Valentine’s Day is one of our most cherished holidays. Those of us with loved ones are looking for the perfect gift. Those of us looking for love are spending time, well, looking for love. Cyber-criminals are also out looking for information, but it sure isn’t love.
The FBI reports that “Romance Frauds” or “Catfishing Scams” boom during holidays like Valentine’s Day because people are not interneting safely. In 2017, the agency said, these scams were one of the Top 10 reported internet crimes.
A fairly typical scenario is that a cyber-criminal will assume a false identity, often using found photographs from a social media profile, gain a victim’s trust, and then start asking for personal information or money.
Experts say that if it feels fishy, then it is fishy. Watch out for any red flags.
Here are something to look out for in the next couple of weeks:
Cyber-criminals may gain access to your data through a virus or piece of malware that is installed when you click on a link that sends you to a suspicious website address or an address that doesn’t include https://
In addition to the tips we offered in our Couch Shopping post in December, here are some ways to practice safe “interneting” this month:
One of the first things a cyber-criminal will do is get your personal information, like where you went to high school or your mother’s maiden name. Does that information look familiar? That’s because these are the answers we give to common security questions.
If you don’t know the person then don’t answer those questions. A good rule of thumb is not to give information to anyone you haven’t met in person.
Cyber-criminals have nothing but time, especially considering they’re likely running cons on thousands of targets at the same time. Be wary if you strike up a virtual friendship or romance with someone and they aren’t able to meet you in person.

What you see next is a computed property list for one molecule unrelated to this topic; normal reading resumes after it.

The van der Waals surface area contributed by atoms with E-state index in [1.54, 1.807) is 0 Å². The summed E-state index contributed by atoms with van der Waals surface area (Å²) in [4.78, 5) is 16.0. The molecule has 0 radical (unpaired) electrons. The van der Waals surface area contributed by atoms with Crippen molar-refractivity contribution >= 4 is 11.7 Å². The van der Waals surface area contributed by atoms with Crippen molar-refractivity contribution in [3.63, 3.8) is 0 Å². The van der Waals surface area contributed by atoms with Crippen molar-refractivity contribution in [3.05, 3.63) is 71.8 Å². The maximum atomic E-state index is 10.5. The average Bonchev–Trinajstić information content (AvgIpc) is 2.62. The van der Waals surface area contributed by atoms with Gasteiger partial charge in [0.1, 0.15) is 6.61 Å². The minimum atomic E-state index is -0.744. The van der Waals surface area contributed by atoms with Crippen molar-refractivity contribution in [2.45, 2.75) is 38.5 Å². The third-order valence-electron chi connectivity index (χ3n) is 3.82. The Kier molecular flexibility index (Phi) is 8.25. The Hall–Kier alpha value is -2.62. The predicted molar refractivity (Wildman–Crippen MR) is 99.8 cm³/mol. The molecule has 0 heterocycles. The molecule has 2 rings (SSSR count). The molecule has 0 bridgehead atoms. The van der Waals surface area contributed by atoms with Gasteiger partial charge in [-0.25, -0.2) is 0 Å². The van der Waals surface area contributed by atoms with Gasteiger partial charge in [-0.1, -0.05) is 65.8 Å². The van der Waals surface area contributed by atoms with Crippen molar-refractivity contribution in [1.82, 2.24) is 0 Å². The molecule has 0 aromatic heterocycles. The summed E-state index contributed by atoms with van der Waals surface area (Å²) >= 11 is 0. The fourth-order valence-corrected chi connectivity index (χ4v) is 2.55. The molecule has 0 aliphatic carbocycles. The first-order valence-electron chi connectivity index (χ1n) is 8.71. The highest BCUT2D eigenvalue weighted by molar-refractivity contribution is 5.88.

These nefarious characters are looking for many things; money is at the top of that list, and they will spin any story to get that loot. Past victims have reported hearing stories of sick children, emergency medical procedures, and needed funds for travel.
One of the ways the bad guys catch the attention of victims is to send out links with attractive deals, especially during the seasons where gift giving is more prevalent. Offers for bargain price name brand sunglasses, $5 for a dozen roses, or cheap trips, are often too good to be true. Also, be cautious if you see a link that sends you to an unknown domain.
Beyond the above, our security experts suggest:
Also, if a recently updated app is asking for permissions that it didn’t need before – a flashlight app now wants access to your contacts, for instance – there’s something amiss. Delete that app immediately!
Have a safe and happy Valentine’s Day!